What Will Chan's Absence Mean For City Council? Not A Whole Lot
As soon as District 9 Councilwoman Elisa Chan officially files for the state Senate District 25 race, she will leave the San Antonio City Council.
In late September, Chan's campaign spokesperson Craig Murphy announced the councilwoman would be challenging tea party-backed state Sen. Donna Campbell, R-New Braunfels.
Chan ran for re-election nearly five months ago, sliding into an easy victory over opponent Jason Salinas. By that time, she'd already dealt with a minor controversy -- a conflict of interest on a council vote that would place a new branch library on property adjacent to her North Side business.
Months later, she faced a backlash when a former staffer secretly recorded a meeting where she was heard saying homosexuals are "disgusting" and that same-sex couples shouldn't be allowed to adopt. The meeting was about a then-proposed non-discrimination ordinance city leaders were in the midst of debating.
At a news conference held weeks later, in a room filled with supporters, she tried to clarify her position.
"I made that comment in reaction to pedophilia and bestiality, and quite frankly I still find those behaviors disgusting," she said. "I will, however, not change my own values or beliefs for political gain or survival."
She received applause from backers at that event, as well as a standing ovation from people who disagreed with ordinance inside city council chambers during several citizens-to-be-heard meetings.
Rolling NDO opposition into a 2014 run
Kelton Morgan, a political consultant who has worked mostly with Republicans during his 20-year career, said that may have given Chan the confidence she needed to take on Campbell and Mike Novak, a former Bexar County commissioner, during the March Republican primaries.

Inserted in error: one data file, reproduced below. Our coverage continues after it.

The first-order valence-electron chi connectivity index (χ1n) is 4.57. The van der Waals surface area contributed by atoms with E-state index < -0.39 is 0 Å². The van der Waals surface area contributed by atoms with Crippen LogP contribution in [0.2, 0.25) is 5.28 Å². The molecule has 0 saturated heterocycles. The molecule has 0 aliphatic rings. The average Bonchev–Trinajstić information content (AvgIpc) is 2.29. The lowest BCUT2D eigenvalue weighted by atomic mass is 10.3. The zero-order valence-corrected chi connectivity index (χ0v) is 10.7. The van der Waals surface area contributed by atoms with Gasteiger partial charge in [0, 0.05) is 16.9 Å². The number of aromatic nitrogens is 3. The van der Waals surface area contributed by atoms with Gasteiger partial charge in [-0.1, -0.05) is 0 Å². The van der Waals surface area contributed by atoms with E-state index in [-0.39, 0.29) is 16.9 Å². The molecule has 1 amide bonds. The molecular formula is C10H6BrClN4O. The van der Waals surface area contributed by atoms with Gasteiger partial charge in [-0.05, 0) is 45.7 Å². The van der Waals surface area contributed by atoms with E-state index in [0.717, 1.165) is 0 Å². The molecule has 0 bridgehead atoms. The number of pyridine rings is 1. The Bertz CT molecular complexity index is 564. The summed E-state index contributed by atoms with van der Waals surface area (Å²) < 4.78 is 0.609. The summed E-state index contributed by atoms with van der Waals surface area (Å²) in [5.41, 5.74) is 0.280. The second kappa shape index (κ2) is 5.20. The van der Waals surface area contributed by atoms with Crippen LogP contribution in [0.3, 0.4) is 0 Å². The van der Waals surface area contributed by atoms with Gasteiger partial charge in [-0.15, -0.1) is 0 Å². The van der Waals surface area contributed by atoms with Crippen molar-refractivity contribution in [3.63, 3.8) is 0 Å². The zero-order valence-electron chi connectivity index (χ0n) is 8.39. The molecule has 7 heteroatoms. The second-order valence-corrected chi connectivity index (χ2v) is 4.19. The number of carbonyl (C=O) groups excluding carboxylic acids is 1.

Morgan doesn't think her absence will affect the council negatively.
"I don't see any one person that holds so much sway over the council that any one person stepping down is going to adversely affect the 10 or nine other council members and the mayor," said Morgan.
Morgan thinks Chan's North Side district will ultimately elect someone who views the world like Chan does. First, though, the council will appoint an interim member.
A city charter change in 2012 now requires that a special election be held to fill a vacant seat with more than nine months left in the term. The next available date for a special election will be May 2014.
"District 9 being District 9 is going to ultimately elect someone who I expect will continually challenge the mayor and the majority of the council, fight hard for that part of town, for that district, and that often is at odds with the view of a majority on council who tend to be more downtown centric," said Morgan.
District 6 Councilman Ray Lopez was first elected the same year as Chan, in 2009, and said she brings a great deal of experience in economic development to the table. Although he may not see eye to eye with the conservative councilwoman, he will miss her expertise, he said.
"Politically, we don't always agree on things but that's the kind of way it is in this business," said Lopez. "But I do know we always agree that economic development is important from her perspective, certainly international focus is important, and she's done a great job and certainly will be missed, that focus and commitment."
Mayor Julián Castro, who also does not see eye to eye with Chan, offered gracious parting words.
"I appreciated serving with Councilwoman Chan. I wish her will in her election and I'm sure that whomever succeeds her will do a good job for District 9 and for San Antonio," he said.
Facing a tough race against first-time Campbell
A poll released by Campbell's campaign, conducted by Wilson Perkins Allen, asked voters, "If the Republican primaries were held today, for whom would you vote?"
The results, as released by Campbell's campaign, indicated 48 percent said Campbell, 10 percent Chan, and 7 percent Novak. However, according to the poll, 36 percent of the respondents said they were still undecided.